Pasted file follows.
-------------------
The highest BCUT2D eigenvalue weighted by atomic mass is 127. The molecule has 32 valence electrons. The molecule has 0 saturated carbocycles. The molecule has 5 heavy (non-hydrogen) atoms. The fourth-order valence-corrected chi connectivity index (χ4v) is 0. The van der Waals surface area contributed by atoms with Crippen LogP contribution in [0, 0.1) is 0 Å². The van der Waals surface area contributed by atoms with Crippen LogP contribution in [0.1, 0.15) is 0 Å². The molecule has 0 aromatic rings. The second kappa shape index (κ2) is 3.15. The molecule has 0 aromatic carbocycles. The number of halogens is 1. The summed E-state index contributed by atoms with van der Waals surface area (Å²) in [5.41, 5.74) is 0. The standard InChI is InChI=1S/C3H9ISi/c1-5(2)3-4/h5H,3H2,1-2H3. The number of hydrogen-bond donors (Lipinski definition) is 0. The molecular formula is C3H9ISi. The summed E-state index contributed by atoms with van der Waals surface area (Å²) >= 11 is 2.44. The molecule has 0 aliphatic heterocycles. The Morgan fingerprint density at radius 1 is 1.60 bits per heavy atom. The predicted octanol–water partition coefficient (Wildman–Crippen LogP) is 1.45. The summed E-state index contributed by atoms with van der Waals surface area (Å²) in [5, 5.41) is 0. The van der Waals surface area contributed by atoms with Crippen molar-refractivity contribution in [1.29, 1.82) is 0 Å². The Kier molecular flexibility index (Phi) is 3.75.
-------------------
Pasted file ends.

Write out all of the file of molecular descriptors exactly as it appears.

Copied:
The highest BCUT2D eigenvalue weighted by atomic mass is 127. The molecule has 32 valence electrons. The molecule has 0 saturated carbocycles. The molecule has 5 heavy (non-hydrogen) atoms. The fourth-order valence-corrected chi connectivity index (χ4v) is 0. The van der Waals surface area contributed by atoms with Crippen LogP contribution in [0, 0.1) is 0 Å². The van der Waals surface area contributed by atoms with Crippen LogP contribution in [0.1, 0.15) is 0 Å². The molecule has 0 aromatic rings. The second kappa shape index (κ2) is 3.15. The molecule has 0 aromatic carbocycles. The number of halogens is 1. The summed E-state index contributed by atoms with van der Waals surface area (Å²) in [5.41, 5.74) is 0. The standard InChI is InChI=1S/C3H9ISi/c1-5(2)3-4/h5H,3H2,1-2H3. The number of hydrogen-bond donors (Lipinski definition) is 0. The molecular formula is C3H9ISi. The summed E-state index contributed by atoms with van der Waals surface area (Å²) >= 11 is 2.44. The molecule has 0 aliphatic heterocycles. The Morgan fingerprint density at radius 1 is 1.60 bits per heavy atom. The predicted octanol–water partition coefficient (Wildman–Crippen LogP) is 1.45. The summed E-state index contributed by atoms with van der Waals surface area (Å²) in [5, 5.41) is 0. The van der Waals surface area contributed by atoms with Crippen molar-refractivity contribution in [1.29, 1.82) is 0 Å². The Kier molecular flexibility index (Phi) is 3.75.